After I went to San Francisco, Carolyn assumed a job I had done at KFWB. She handled the station's public service announcements in addition to the very important jobs of scheduling commercial announcements and checking to see that they adhered to Group W's rigid copy standards.
We talked by long-distance phone when need be. Some of the calls were business ... some were personal. Until then our relationship had always been strictly business. Now it was becoming something more profound. We were falling in love.
After returning to Los Angeles, we began to see each other socially. I also knew I could no longer stand my marriage to Geneva. We began divorce proceedings and the marriage ended in March 1974. It wasn't a pleasant parting of the ways but after fourteen generally loveless years with your Grandmother, I wasn't ready to take anymore.
The one regret in all this is that Mike and Chris were suddenly without a father. It was a big regret at the time and still is. I tried, at least, to make sure that Geneva and the boys could maintain their comfortable lifestyle. Geneva got the house in Walnut Creek, a station wagon, household goods and a generous monthly support payment. And the support payments were always on time. Although I was making fairly good money, after alimony and child support, I wasn't keeping much of it.
Carolyn and I were married in April 1974, after the divorce was final. We set up housekeeping in a nice one-bedroom furnished apartment near the station. We started with the most meager of worldly goods. But we shared a love and a friendship that was second to none.
More than 31 years later, the "worldly goods" have increased. Even better, that shared love and friendship has increased as well.
Looking back over more than 3 decades of married life, it's difficult to know what might be of interest to you young people. Possibly many things, but we need to be a little selective or this booklet will weigh a ton.
Carolyn suggests our trip to Europe with the LA Philharmonic Orchestra as one topic. In the mid-seventies, I was doing some classical music reviews on KFWB in addition to other newscasting. Thursday nights, during the summer, Carolyn and I attended concerts at the Hollywood Bowl in LA. I did a review of the concert and phoned it to the station. That experience led to a wonderful belated "honeymoon" trip of sorts. Under conductor Zubin Mehta, the L.A. Philharmonic was planning a major European tour. The orchestra's publicity man approached KFWB to see if I would travel with them and report on the tour. The orchestra would pay the expenses. I said "yes" with one condition ... Carolyn had to go, too. The Station agreed to pick up her trip and we had a deal.
So, five months after our wedding, we were on the way to London's Royal Albert Hall ... the scene of the first concert. Using the Group W network line from London, we fed reports on the trip from London, and other music festivals in Switzerland and Italy as the Philharmonic moved from one concert hall to the next.
For several years, we were active in an annual radio industry drive to raise money for leukemia research. Many stations staged "radiothons" with local celebrities. Our group in L.A. helped with special features using Hollywood celebrities.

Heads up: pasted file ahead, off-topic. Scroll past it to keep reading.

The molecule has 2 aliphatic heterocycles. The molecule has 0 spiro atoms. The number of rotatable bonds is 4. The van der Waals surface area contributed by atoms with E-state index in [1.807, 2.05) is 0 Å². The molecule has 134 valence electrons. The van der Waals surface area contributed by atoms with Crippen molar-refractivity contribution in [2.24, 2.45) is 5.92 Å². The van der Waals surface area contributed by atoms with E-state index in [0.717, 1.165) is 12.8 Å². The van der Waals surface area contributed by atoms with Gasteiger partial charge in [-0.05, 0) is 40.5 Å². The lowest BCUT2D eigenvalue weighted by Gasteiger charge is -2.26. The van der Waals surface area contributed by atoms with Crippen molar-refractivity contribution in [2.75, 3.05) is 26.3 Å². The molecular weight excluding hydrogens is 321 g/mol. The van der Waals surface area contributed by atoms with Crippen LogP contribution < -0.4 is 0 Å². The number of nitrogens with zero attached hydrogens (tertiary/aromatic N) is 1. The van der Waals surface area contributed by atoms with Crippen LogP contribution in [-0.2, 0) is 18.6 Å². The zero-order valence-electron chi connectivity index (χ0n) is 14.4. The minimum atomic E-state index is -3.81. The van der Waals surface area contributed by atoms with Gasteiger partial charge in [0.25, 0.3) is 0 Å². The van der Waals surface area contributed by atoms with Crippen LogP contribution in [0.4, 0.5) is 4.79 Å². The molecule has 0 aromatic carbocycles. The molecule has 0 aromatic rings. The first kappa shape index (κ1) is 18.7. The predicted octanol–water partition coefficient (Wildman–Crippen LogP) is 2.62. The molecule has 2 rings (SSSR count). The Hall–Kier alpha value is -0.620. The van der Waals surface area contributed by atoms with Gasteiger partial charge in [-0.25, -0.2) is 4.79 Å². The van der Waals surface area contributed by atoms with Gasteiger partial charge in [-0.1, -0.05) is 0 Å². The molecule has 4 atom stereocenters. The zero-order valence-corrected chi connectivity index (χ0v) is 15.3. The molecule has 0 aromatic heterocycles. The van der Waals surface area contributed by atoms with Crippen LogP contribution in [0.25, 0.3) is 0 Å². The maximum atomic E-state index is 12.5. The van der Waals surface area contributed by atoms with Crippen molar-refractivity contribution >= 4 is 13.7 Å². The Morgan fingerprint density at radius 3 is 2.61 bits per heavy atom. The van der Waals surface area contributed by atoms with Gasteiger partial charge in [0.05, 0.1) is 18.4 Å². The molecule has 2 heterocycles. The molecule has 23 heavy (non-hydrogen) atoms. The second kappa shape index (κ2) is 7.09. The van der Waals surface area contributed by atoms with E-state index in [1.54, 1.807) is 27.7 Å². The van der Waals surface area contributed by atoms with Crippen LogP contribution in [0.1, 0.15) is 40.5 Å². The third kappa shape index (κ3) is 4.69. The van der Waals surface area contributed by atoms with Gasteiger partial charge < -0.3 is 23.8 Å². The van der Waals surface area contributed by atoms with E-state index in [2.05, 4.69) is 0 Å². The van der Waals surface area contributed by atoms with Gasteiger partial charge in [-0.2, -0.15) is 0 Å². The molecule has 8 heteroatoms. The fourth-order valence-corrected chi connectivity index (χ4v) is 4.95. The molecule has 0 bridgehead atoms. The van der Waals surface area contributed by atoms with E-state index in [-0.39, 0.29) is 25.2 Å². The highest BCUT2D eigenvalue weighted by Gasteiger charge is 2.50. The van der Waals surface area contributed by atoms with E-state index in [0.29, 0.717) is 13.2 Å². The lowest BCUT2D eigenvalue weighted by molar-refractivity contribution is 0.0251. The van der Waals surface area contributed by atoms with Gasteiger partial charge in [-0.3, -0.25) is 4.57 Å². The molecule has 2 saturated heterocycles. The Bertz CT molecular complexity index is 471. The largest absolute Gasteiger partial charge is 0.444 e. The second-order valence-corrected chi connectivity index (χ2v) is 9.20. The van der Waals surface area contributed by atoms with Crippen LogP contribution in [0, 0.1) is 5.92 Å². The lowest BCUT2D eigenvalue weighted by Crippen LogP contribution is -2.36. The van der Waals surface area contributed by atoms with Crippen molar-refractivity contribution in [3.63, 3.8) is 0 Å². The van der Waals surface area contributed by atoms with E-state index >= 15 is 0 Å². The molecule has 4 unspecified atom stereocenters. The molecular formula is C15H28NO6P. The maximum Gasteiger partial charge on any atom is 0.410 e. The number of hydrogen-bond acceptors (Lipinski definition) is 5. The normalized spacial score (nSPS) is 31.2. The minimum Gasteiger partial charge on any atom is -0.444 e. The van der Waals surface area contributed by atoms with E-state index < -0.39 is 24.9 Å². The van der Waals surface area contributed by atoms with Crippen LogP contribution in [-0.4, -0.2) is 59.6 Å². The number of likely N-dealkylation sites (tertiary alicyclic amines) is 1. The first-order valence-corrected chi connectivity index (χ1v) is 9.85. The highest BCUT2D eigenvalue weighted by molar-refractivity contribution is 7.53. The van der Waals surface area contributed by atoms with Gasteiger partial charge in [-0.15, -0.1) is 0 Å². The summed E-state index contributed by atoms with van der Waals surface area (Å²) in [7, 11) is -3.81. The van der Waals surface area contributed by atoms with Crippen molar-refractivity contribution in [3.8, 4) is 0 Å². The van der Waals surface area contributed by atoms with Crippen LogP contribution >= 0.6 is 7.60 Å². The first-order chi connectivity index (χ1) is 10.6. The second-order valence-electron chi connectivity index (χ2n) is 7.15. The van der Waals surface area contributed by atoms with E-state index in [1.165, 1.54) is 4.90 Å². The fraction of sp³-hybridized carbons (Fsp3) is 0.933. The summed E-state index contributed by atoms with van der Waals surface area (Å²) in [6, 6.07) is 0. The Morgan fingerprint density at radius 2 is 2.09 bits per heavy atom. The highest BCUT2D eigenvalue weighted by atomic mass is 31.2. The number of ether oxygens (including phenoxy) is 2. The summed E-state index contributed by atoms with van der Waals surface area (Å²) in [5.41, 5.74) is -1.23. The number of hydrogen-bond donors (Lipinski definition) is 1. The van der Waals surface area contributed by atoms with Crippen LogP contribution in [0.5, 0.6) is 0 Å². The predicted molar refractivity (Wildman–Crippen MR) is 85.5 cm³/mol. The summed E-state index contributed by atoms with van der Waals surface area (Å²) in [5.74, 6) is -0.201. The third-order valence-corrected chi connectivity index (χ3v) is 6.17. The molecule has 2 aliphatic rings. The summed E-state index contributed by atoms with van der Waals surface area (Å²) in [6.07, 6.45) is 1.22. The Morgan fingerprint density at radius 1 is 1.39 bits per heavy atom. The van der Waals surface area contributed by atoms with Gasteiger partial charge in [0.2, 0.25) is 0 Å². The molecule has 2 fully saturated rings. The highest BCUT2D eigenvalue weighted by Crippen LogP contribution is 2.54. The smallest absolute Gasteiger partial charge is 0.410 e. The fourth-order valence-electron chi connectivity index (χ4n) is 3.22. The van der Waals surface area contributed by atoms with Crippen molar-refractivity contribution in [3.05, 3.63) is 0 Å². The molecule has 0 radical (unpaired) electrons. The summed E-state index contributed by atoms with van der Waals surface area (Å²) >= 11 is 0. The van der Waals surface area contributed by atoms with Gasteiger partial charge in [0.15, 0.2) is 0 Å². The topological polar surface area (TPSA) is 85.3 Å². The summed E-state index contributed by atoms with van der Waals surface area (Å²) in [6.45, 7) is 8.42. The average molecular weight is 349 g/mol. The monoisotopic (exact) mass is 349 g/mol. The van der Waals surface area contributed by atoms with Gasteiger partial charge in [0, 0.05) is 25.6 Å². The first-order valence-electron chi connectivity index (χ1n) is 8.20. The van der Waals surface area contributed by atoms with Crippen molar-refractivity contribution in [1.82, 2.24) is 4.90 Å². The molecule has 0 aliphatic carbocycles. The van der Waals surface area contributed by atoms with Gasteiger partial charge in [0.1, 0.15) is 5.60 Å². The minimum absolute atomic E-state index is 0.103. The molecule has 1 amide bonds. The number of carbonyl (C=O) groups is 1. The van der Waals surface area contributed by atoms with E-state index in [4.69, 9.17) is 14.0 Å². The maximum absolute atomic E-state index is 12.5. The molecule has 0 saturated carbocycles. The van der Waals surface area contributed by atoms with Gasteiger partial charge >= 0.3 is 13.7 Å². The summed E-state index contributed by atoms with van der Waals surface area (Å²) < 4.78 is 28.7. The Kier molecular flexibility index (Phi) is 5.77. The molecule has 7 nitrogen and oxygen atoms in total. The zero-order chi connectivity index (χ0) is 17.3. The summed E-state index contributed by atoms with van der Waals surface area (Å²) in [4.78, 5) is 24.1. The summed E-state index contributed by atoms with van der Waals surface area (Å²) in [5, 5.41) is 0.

It had always been assumed that our own station, KFWB, could not participate because we were all-news. "Who ever heard of an allnews station doing a fund-raiser", asked someone at a meeting we attended. No one! But Carolyn and I didn't think much of that argument. We looked at each other, got up, and walked out of the meeting. After the door closed someone said, "There go the Brailers ... and they're pissed." We went home and drew up an idea for a "radiothon" tailored to an all-news format, presented it to the management, and did it. The first year, we raised almost $10,000 --- even more in later years. Not only did our fundraiser make some money but also presented a lot of interesting news about leukemia and cancer research.
Carolyn and I are politically conservative and for many years were active in the Libertarian party. In 1978, a Libertarian lawyer named Ed Clark ran for Governor of California. To get him on the ballot required a big petition drive. The Party needed enough names to qualify the Libertarian party for the election. Carolyn jumped in and headed that signature drive for Los Angeles County. She opened an office in Burbank, hired people to circulate petitions, and did a bangup job.
But she went one step further. With Clark on the ballot, she used contacts she had from her KFWB days to help get publicity for his campaign. Clark was not elected ... no one ever expected he would be. Something else no one expected ... Clark got over 7% of the vote. That was the best showing by a third party candidate in a statewide race in almost 70 years! My bride had done a bangup publicity job.
From our first furnished apartment, we have moved three times over the years. When Mike finished high school, he decided to leave Walnut Creek and live with us. We needed a house ... not a onebedroom apartment for that ... and we found one in North Hollywood. Later, we bought a manufactured house in a town called Sylmar, and finally we moved into the house we now own in Lancaster. At one time, Carolyn and I had land in Nevada. We were going to put a home on it and retire there.
But one day we looked at each other and decided that would be a dumb thing to do. We're in a lovely community, now. Why leave it? We've been members of the Chamber of Commerce for ages ... we can drive to a concert hall or a minor league baseball park in less than 10 minutes.
As time passed, there was another reason to stay in Southern California. The doctors and hospitals we know and trust are here ... our bodies were telling us we aren't spring chickens anymore!!!